6. Save money. The more mounting, pocket construction and well building that you want to farm-out the more money you will need. I had someone who did all their own mounting, pockets and wells—granted they had access to free printing — who spent about $300 total on portfolio while another person paid to have everything mounted and pockets/wells built that spent about $1200. I would say the average is about $600 – $700. These costs also included the cost of the portfolio, supplies and professional photography for three-dimensional work. (Having access to your own large format good quality printer can be a real timesaver for portfolio class. If you equate time to money it can be a real cost saver too. The Cannon i 9900 and the Epson R1800 seem to be the current faves.)

7. Create a time management plan. It is kind of a pain-in-the-rear to work out but from the feedback I received from my students it is well worth the initial aggravation. Plot out a very thorough day-to-day calendar of what you want to get accomplished and when you plan to have each project complete. It is really kind of scary to think about but will keep you on task through the semester.

So I am trying to come up with ten. Hmmmm... OK so at this point you’re rolling your eyes, your muttering “yea I’ll work on portfolio this summer when hell freezes over” and you have that, “Please no more-prof-kaka-glazed-over expression.”

Read on my design-grass hoppers...

Some comments from 2008 graduating seniors:

From J.R:
“I would tell a junior that the calendar at the beginning of the semester helps so much even if it is hard to think that far ahead."
From A.F.
“I have a big puzzle board — probably 20" x 30" + I have a large, self-healing mat 24" x 17"— which came in exceedingly handy when it came to cutting boards and trimming out projects. Buy 100 pack of Exacto blades. Pay the $ now + you’ll have blades the rest of your life, or portfolio, whichever lasts longer. The more time you spend on projects now, the less you have to do for portfolio. YOU NEED TO LEARN TIME MANAGEMENT SKILLS!”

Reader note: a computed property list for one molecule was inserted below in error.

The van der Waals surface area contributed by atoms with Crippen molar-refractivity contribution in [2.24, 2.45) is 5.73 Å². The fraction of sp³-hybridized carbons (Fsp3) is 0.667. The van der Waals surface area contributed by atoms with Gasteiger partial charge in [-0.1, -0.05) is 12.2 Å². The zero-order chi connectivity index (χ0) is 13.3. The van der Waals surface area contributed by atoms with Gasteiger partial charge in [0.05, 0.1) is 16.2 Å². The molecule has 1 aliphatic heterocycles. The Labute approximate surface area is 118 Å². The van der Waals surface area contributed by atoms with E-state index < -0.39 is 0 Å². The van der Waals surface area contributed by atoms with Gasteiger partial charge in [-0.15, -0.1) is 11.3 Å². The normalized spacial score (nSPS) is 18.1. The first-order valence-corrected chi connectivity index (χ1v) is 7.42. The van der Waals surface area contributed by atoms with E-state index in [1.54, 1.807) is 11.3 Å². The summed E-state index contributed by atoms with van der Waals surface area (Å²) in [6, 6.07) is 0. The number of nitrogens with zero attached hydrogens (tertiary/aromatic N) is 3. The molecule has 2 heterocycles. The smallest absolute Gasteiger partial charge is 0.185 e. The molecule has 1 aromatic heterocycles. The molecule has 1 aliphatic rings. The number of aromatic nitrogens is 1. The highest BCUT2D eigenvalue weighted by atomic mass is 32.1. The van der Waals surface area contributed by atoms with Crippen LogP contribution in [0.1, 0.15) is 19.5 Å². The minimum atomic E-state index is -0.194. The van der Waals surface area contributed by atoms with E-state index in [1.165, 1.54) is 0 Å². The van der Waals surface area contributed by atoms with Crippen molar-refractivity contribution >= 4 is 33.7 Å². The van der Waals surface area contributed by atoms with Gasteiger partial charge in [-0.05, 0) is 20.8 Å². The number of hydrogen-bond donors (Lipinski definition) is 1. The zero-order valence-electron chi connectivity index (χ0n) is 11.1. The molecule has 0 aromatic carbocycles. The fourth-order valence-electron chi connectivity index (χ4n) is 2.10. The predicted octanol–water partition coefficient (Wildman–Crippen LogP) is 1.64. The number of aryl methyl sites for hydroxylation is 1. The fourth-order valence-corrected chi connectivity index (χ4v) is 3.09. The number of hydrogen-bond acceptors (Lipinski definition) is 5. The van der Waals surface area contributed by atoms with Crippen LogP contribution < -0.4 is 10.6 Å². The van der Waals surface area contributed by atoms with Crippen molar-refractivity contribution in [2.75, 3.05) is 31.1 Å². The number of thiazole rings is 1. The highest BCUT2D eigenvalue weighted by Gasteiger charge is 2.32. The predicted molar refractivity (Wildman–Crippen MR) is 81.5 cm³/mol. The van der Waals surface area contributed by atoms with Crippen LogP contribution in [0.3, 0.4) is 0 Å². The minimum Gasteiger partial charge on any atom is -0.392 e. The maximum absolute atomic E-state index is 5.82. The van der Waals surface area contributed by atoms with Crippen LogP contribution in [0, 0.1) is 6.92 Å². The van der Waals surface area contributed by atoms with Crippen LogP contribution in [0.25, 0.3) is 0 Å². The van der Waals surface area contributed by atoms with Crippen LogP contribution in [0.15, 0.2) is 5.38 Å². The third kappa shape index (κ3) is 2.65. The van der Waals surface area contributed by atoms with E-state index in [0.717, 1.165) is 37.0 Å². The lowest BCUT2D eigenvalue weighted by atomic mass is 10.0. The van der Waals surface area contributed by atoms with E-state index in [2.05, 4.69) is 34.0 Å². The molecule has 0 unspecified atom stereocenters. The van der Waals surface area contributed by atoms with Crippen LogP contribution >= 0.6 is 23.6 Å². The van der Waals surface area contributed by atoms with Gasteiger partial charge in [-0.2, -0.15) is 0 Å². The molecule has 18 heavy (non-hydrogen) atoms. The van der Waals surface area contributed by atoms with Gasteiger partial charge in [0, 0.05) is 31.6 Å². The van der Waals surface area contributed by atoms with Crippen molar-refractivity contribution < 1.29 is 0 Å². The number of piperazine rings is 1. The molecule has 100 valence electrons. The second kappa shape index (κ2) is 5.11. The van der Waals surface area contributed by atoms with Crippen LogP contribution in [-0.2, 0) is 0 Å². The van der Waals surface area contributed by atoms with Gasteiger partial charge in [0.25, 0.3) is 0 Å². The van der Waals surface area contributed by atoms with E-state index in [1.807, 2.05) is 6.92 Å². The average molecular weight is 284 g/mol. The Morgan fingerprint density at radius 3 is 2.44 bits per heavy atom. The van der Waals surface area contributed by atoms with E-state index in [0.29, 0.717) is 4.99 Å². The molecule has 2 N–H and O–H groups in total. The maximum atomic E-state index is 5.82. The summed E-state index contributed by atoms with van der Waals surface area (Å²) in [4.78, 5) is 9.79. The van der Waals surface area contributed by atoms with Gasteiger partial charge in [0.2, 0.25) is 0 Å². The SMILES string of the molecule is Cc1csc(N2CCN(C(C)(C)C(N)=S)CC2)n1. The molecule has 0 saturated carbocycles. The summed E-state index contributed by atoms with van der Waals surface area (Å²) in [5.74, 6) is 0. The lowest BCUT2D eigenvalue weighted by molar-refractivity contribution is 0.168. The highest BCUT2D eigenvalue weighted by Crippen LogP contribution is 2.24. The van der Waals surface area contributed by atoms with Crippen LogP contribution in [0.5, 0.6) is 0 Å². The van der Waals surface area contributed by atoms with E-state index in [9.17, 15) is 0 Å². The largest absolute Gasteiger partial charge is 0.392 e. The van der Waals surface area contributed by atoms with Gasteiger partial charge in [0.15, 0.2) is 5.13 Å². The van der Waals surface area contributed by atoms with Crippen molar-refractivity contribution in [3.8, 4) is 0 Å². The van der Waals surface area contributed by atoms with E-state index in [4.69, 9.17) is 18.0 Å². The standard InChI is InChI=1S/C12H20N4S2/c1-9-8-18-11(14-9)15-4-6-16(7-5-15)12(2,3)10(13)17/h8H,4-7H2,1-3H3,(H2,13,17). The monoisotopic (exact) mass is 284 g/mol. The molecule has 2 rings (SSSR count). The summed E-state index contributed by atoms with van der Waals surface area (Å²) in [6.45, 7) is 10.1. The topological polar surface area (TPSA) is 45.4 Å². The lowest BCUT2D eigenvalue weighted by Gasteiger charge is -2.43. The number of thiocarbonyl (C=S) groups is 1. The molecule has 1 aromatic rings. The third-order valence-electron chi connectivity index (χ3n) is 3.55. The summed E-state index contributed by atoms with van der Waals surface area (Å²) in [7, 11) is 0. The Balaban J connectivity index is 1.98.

“Stay organized + keep everything. Back up everything. Go to Profs for comments. The more work you do now will pay off in the long run.”
From D. B.
“Most important advice is to have projects near completion, and don’t fear portfolio, it’s not that bad.”
“Try to do most of the stuff yourself. I did all but trimmed my boards and make my well and spent much less than someone who did nothing themselves. Plus you feel better about it”
From M.O.
“Find and organize all your files before class.”
“I made a chart to hang up in my room with all my projects and steps such as computer changes, back up files, take photo, print, comp, mount. I would give myself a smiley sticker for everything I accomplished. It was more motivating then the calendar.”
From C.G.
“Another thing that I found useful was having a small T-square ruler to help me mount.”
From B.M.
“Plan ahead and try to get done a week before anything is due.”
From A.V.
“Work slowly and carefully. Take your time and avoid the trip to the emergency room. Sleep deprivation + sharp objects = emergency room”
From G. W.
“Own printer would make life a million times easier! Print early...reprinting happens. Following calendar helps.”
From A. G.
“Do your projects as well as you can the first time — that saved me a lot of work/headaches in portfolio. Buy a printer junior year and get to know it then. I also can’t even begin to tell you how happy I was to find that all of my files were organized, well labeled, and had fonts stored with them, so I didn’t have to waste time looking for anything.”
From D.M.
“The most important advice that I would give to a junior would be to follow your portfolio calendar. Also I would recommend that you just sit down and work. I know this is time consuming but this is what shows your talent as a designer. The two most important words of advice are DON'T PROCRASTINATE!”
“Just grab hold and enjoy the ride of portfolio. It is stressful but hey you have already made it through 31/2 years of stress so a ½ semester’s worth is nothing. :-)”
From B.S.
“Make sure you have extras of everything. Chances are you’ll redo a lot. Start working on your resume now, that took a lot of focus away from just the portfolio. And redo projects over the summer, make them the best they can be now to minimize work later on.”